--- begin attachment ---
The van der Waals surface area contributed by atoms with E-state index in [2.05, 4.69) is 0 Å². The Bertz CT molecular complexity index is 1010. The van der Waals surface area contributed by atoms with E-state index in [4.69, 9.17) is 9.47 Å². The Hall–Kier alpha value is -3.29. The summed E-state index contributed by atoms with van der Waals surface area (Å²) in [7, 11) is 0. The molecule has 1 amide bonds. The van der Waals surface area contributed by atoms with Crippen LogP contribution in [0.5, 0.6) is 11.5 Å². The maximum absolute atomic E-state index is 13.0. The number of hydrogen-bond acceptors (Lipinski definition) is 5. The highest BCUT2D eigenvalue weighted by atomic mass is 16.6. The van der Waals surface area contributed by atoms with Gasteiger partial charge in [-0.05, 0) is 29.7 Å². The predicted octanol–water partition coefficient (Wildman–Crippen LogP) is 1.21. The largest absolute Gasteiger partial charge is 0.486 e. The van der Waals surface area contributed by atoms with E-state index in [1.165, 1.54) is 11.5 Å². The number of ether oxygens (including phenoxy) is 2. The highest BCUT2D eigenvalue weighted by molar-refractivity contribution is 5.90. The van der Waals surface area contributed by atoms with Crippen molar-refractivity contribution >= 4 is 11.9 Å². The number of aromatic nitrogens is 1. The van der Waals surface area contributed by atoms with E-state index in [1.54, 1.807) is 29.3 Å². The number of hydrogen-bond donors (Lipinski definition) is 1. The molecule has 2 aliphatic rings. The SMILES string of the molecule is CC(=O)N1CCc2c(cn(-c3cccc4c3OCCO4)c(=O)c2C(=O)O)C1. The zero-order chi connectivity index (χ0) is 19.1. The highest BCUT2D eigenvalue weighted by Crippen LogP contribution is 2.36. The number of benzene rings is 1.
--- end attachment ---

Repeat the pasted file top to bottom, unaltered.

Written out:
The van der Waals surface area contributed by atoms with E-state index in [2.05, 4.69) is 0 Å². The Bertz CT molecular complexity index is 1010. The van der Waals surface area contributed by atoms with E-state index in [4.69, 9.17) is 9.47 Å². The Hall–Kier alpha value is -3.29. The summed E-state index contributed by atoms with van der Waals surface area (Å²) in [7, 11) is 0. The molecule has 1 amide bonds. The van der Waals surface area contributed by atoms with Crippen LogP contribution in [0.5, 0.6) is 11.5 Å². The maximum absolute atomic E-state index is 13.0. The number of hydrogen-bond acceptors (Lipinski definition) is 5. The highest BCUT2D eigenvalue weighted by atomic mass is 16.6. The van der Waals surface area contributed by atoms with Gasteiger partial charge in [-0.05, 0) is 29.7 Å². The predicted octanol–water partition coefficient (Wildman–Crippen LogP) is 1.21. The largest absolute Gasteiger partial charge is 0.486 e. The van der Waals surface area contributed by atoms with E-state index in [1.165, 1.54) is 11.5 Å². The number of ether oxygens (including phenoxy) is 2. The highest BCUT2D eigenvalue weighted by molar-refractivity contribution is 5.90. The van der Waals surface area contributed by atoms with Crippen molar-refractivity contribution >= 4 is 11.9 Å². The number of aromatic nitrogens is 1. The van der Waals surface area contributed by atoms with E-state index in [1.54, 1.807) is 29.3 Å². The number of hydrogen-bond donors (Lipinski definition) is 1. The molecule has 2 aliphatic rings. The SMILES string of the molecule is CC(=O)N1CCc2c(cn(-c3cccc4c3OCCO4)c(=O)c2C(=O)O)C1. The zero-order chi connectivity index (χ0) is 19.1. The highest BCUT2D eigenvalue weighted by Crippen LogP contribution is 2.36. The number of benzene rings is 1.